I was a bit taken aback at the total of 25 new musicals, 10 of which got through the first round, including the ill-fated I Can’t Sing, Superman in Walthamstow (coming soon to Leicester Square Theatre) , In the Heights at Southwark and London Theatre Workshop’s Apartment 40C. I struggled to get to one from the six remaining, which included the NT’s Here Lies Love and five I saw twice – Dirty Rotten Scoundrels, Dogfight at Southwark, Hampstead’s Kinkfest Sunny Afternoon and Dessa Rose at Trafalgar Studio Two – but eventually I settled on a great new British musical Made in Dagenham.

Best Revival (Musical) – Sweeney Todd in Harrington’s Pie Shop, Tooting

An extraordinary year for musical revivals with 38 to choose from and 22 serious contenders including 7 outside London (two of which I short-listed – Hairspray in Leicester and Gypsy in Chichester) and not one but two Sweeney Tood’s! Difficult not to choose Damn Yankees at the Landor, a lovely Love Story at the Union, more Goodall with the NYMT’s The Hired Man at St James Theatre, Blues in the Night at Hackney, Sweeney Todd at the ill-fated Twickenham Theatre and Assassins at the Menier, plus the Arcola’s Carousel which was so good I went twice in its short run. In the end though, expecting and accepting accusations of bias, I have to go for the other Sweeney Todd in Harrington”s Pie Shop here in Tooting – funnier & scarier, beautifully sung & played and in the perfect location, bringing Sondheim to Tooting – in person too!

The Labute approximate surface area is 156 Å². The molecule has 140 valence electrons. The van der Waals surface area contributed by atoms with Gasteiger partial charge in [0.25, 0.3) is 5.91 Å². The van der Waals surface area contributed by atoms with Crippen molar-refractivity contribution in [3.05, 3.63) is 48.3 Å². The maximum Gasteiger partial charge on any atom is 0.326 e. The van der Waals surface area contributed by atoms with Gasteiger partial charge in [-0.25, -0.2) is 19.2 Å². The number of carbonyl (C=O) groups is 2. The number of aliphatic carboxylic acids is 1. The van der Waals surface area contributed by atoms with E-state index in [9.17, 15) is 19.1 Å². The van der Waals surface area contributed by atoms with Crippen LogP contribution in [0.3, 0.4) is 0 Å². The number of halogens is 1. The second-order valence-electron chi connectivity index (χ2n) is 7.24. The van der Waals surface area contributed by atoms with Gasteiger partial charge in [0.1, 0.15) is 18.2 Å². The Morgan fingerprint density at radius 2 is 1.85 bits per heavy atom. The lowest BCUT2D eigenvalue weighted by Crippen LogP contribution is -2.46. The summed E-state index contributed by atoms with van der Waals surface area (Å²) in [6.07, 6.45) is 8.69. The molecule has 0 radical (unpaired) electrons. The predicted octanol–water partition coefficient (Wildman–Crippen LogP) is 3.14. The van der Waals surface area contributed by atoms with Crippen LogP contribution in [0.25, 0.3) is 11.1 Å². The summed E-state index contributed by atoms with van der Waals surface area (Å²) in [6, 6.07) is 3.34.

Best Out of Town – National Theatre Wales’ Mametz

I have to recognise my out-of-town theatregoing, where great theatre happens too, and some things start out (or end up!). The best this year included a superb revival of a recent Broadway / West End show, Hairspray at Leicester Curve, and one on the way in from Chichester, Gypsy, which I will have to see again when it arrives……. but my winner was National Theatre of Wales’ extraordinary Mametz, taking us back to a World War I battle, in the woods near Usk, in this centenary year.

Best Site Specific Theatre – Symphony of a Missing Room (LIFT 2014)

Finally, a site specific theatre award – just because I love them and because it’s my list, so I can invent any categories I like! Two of the foregoing winners – Sweeney Todd and Mametz – fall into this category but are  now ineligible. The two other finalists were I Do, a wedding in the Hilton Docklands, and Symphony of a Missing Room, a blindfolded walk through the Royal Academy buildings as part of LIFT, which piped the other at the post.

With some multiple visits, 2014 saw around 200 visits to the theatre, which no other city in the world could offer. As my theatrical man of the year Stephen Sondheim put it in the musical revival of the year – There’s No Place Like London.